Field of view/ number of displays efefinity question

iansilv

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For surround gaming- as in, screens literally surrounding you, how many would you need to properly simulate field of view without stretching and visual artifacts? And how would you configure each display's field of view angle to properly display things in a 360 degree display? I am thinking you would really need 8 displays, front, front left, front right, left, right, back left, back right, and back.

Anyone have any thoughts on this?
 

King Icewind

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I don't think Eyefinity can do a full 360 view, nor can any game. Also, there's no way to change a specific monitor's field of view.
 

Oldie

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The game would need to be specifically coded to be able to have a side/rear view.
 

iansilv

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So eight projection screens, with rear projection on each surrounding the player would not work? What about for source games, and quake engine games?
 

Oldie

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No, because the game is not setup to show a "behind" view, only a forward facing one. Even if you could get it to display on all 8 screens, the content would be severely stretched to the point of being unrecognizable.
 

evilsofa

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Eyefinity is limited to 6 displays, isn't it? (But what about that 5970 with 12 miniDP ports?) Also, 1680x1050 times 8 would be 13440x1050; isn't there some problem with resolutions greater than 8192?

This is a good question, though. What limits are there on FOV? Do we know that the rear view couldn't be made to look right?

I experimented with the new FOV Calc on WSGF by plugging in 360 for hFOV, 13440x1050, and 8 across 1 tall, and the calculator breaks a little but shows interesting screenshots of what it would look like.

One problem that my experiment shows is that 8 screens isn't right. Eyefinity would split the crosshair between two monitors, just like it would with two or four monitors. How do you solve this besides going to an odd number of monitors?

Further thought on this: 75 degrees of FOV per monitor times 8 = 600 degrees of FOV; 90 degrees of FOV per monitor times 8 = 720 degrees of FOV. 360 degrees of FOV on 8 monitors would be 45 degrees of FOV per monitor. This doesn't seem right.
 

schenks

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In theory, it's perfectly doable, with some major hacks. The main problem is that cameras (both in GL/DirectX and in real life) are single point cameras in a single direction. To simulate the 360 degree view, you would need two or more viewpoints that then stitch the picture into a final full view. This could be simulated like a 360 degree camera, which are usually two 180 degree fish-eye lens cameras, but it wouldn't look particularly good in the end result. To get a better result, it would likely take a render per screen to reduce the inherent skewing of objects further from the center of the render. This only increases the load on the screen, and would at this point be rather tough for this hardware generation to do at reasonable framerates.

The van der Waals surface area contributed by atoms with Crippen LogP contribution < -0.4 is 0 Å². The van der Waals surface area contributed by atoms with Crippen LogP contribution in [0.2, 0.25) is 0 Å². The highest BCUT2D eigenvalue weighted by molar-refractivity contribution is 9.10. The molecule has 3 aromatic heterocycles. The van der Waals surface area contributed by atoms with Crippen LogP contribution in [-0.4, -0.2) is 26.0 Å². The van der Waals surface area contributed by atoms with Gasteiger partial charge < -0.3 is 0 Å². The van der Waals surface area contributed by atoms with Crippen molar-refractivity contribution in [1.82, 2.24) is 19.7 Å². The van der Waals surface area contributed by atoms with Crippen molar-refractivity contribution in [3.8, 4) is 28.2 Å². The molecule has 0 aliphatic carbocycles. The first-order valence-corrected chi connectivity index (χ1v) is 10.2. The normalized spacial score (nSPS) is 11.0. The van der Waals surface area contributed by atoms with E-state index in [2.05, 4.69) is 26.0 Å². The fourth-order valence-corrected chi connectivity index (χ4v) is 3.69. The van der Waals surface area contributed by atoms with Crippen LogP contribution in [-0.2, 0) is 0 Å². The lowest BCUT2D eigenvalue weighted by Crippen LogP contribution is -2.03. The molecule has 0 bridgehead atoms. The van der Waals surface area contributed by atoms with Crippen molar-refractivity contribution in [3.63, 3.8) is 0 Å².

noquarter

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I believe there are a couple simulator type games that will actually render each monitor as its own camera which is the way to do it proper, if you just increase the FoV to 360 then you are going to get a crazy panoramic fisheye effect since games aren't designed for this type of rendering.

Anyway I saw a post over at WSGF of a guy laying out plans to do this with projectors, don't know if he ever bought the hardware.
 

PrincessFrosty

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Well traditional FPS were about 90 degrees hFOV each so mathematically you'd need 360/90 = 4 monitors for a full 360 degree view.

However as already mentioned a single view point in a first person shooter game isn't going to achieve this, essentially what you're talking about is a point in space which draw 4 lines each to the corner of a square/rectangle and what can be seen inside that rectangle from the point is what is rendered, this only works until 180 degree at which point the point would be inside the actual rectangle itself (the point and rectangle move closer together as FOV increases to give you that wider angle.

As you approach 180 degree the image becomes fisheyed where the more extreme angle are getting stretched at the periphery, the minimum viewports in game you'd need to use is 2 but you'd have some dodgy streching going on if you weren't facing directly forwards or backwards.

To get a really good surround you'd want to render one point of view for each monitor at the correct spacing in the engine, which is some highly customized code, I know it has been done in quake 3, see above post. It would also severly degrade performance.

It's also questionable if this would be even useful, with 360 surround view you're encouraged to rotate your body when it's actually easier to rotate your viewpoint in the game itself, it would be a novelty at best, especially since you can only aim in one direction and would need to constnatly re-orientate your gun with your actual viewing direction.

Something like an eyefinity < 180 degrees setup with eyetracking or headtracking software would definately work better, i think eye tracking would be cool but thats not commercial yet that I'm aware of, headtracking is but supported by like 2 games.
 
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